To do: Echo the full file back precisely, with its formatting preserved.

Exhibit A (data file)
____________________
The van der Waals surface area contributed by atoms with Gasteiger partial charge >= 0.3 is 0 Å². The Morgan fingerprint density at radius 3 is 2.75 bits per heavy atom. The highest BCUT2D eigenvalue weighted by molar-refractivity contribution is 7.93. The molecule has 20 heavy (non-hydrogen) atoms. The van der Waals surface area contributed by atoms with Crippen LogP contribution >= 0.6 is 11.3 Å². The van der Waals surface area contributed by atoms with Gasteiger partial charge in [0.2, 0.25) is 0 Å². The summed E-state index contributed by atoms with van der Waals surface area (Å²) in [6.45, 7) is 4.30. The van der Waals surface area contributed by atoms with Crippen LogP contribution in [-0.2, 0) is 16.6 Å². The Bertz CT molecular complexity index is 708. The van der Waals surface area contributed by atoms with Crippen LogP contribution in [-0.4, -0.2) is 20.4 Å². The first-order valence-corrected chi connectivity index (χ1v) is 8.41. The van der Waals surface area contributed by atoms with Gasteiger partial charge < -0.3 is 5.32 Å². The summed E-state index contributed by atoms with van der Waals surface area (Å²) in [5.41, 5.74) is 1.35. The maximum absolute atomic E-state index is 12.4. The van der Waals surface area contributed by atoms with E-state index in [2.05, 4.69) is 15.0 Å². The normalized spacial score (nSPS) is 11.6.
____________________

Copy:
The van der Waals surface area contributed by atoms with Gasteiger partial charge >= 0.3 is 0 Å². The Morgan fingerprint density at radius 3 is 2.75 bits per heavy atom. The highest BCUT2D eigenvalue weighted by molar-refractivity contribution is 7.93. The molecule has 20 heavy (non-hydrogen) atoms. The van der Waals surface area contributed by atoms with Crippen LogP contribution >= 0.6 is 11.3 Å². The van der Waals surface area contributed by atoms with Gasteiger partial charge in [0.2, 0.25) is 0 Å². The summed E-state index contributed by atoms with van der Waals surface area (Å²) in [6.45, 7) is 4.30. The van der Waals surface area contributed by atoms with Crippen LogP contribution in [-0.2, 0) is 16.6 Å². The Bertz CT molecular complexity index is 708. The van der Waals surface area contributed by atoms with Crippen LogP contribution in [-0.4, -0.2) is 20.4 Å². The first-order valence-corrected chi connectivity index (χ1v) is 8.41. The van der Waals surface area contributed by atoms with Gasteiger partial charge < -0.3 is 5.32 Å². The summed E-state index contributed by atoms with van der Waals surface area (Å²) in [5.41, 5.74) is 1.35. The maximum absolute atomic E-state index is 12.4. The van der Waals surface area contributed by atoms with E-state index in [2.05, 4.69) is 15.0 Å². The normalized spacial score (nSPS) is 11.6.